Investigation of Zahawi tax cases under pressure on Sunak government

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Adhim Zahawi faces an ethics inquiry into his tax affairs as allegations against the Conservative Party chairman increased pressure on Rishi Sunak.

The prime minister on Monday ordered a potentially far-reaching inquiry into Mr Zahawi but resisted calls to sack the former chancellor over the multimillion-pound tax dispute he had settled by paying a fine.

Downing Street indicated that Mr Sunak was unaware of the sentence when he defended Mr Zahawi in the House of Commons last week, but announcing the inquiry the Prime Minister said “in this case there are clearly questions that need to be answered “.

“That is why I have asked our independent adviser to get to the bottom of everything, fully investigate the matter and establish all the facts and advise me on Nadhim Zahawi’s compliance with the ministerial code,” he told broadcasters while visiting a hospital in Northampton.

“I am pleased that Nadhim Zahawi has agreed to that approach and agreed to fully cooperate with that investigation.”

The inquiry by new ethics adviser Sir Laurie Magnus is expected to focus on Mr Zahawi’s ministerial statements, but it could extend to his previous tax settlement and whether he has lied to the media.

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The investigation may also cover allegations that Mr Zahawi falsely told officials he did not exchange WhatsApp messages with Conservative former Prime Minister David Cameron about government loans for Greensill Capital before they were revealed to have been removed.

Mr Sunak has rejected demands to fire the minister, who insisted he “acted correctly all along”, amid concerns over the settlement, valued at around £5 million.

Mr Zahawi is said to have paid a fine – around 30%, according to The Guardian – during his time as chancellor under Boris Johnson between July and September.

The Guardian’s report on the sentence came on Friday. The following day, Mr Zahawi, the Member of Parliament for Stratford-upon-Avon, released a statement stressing that his “mistake” about shares in the YouGov polling company he co-founded was “negligent and unintentional”.

In a statement, Mr. Zahawi: “I am pleased that the Prime Minister is referring this matter to UKTN Adviser on Ministerial Standards. I look forward to explaining the facts of this matter to Sir Laurie Magnus and his team.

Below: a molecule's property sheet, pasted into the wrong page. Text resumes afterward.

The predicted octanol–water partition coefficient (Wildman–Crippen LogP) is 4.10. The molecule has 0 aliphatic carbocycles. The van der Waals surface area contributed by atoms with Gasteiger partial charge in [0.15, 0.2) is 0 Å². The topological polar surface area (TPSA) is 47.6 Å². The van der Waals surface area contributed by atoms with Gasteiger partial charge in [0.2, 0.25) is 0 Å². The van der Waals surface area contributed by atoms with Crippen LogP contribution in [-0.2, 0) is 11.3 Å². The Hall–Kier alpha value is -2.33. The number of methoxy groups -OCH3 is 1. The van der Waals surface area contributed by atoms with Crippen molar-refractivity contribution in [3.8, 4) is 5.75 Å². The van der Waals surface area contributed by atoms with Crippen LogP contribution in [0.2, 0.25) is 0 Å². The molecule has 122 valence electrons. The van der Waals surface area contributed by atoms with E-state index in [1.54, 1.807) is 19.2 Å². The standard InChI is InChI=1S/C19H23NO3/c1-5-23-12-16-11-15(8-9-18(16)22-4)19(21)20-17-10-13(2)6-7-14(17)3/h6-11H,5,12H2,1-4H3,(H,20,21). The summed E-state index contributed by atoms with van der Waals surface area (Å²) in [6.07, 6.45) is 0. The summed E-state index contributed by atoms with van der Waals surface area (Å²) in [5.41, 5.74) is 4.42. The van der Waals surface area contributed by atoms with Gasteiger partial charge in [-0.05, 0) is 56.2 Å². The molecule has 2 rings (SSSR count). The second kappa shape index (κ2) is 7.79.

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“I am confident that I have acted correctly all along and look forward to answering any specific questions to Sir Laurie in a formal setting.”

He said it would be “inappropriate to discuss this issue further” as he continues as Conservative chairman.

Both Labor and the Liberal Democrats have said Zahawi should be sacked, while Labor deputy leader Angela Rayner is demanding answers from the government in the House of Commons on Monday.

“Last week he told the House ‘all questions have been answered’ and was told there were no outstanding issues, but now UKTN adviser is looking into it,” she said of Mr Sunak.

“So he will publish the terms? And why does the Prime Minister need an adviser to tell him that this behavior is unethical? If this is not a breach of the ministerial code, the code itself is certainly wrong and it is the Prime Minister’s job to fix it.

“If the prime minister openly said what he knew and when, and took responsibility for the behavior of his own cabinet, would we need another investigation into another member of his top team?”

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Mr Zahawi’s tax affairs were one of two controversies Sunak faced early in the week, with UKTN chairman Richard Sharp reportedly helping Mr Johnson secure a loan of up to £800,000.

Mr Sunak distanced himself from the accusation, saying the chairman’s appointment was made by “one of my predecessors”.

But the row marked a new inquiry into ethics within the government, as Public Appointments Commissioner William Shawcross said he would review the way competition for the position was conducted to ensure it was in line with the Whitehall rules.

Sharp insisted he was “not involved in making a loan or arranging a guarantee” for the then Prime Minister.

He told UKTN staff his role was merely to “seek an introduction” for Sam Blyth, who allegedly guaranteed a loan to Mr Johnson, “to the relevant official in government”.

Mr Johnson, who was responsible for Mr Sharp’s appointment, dismissed the row as “a load of complete nonsense”, insisting that Mr Sharp had no knowledge of his personal finances.

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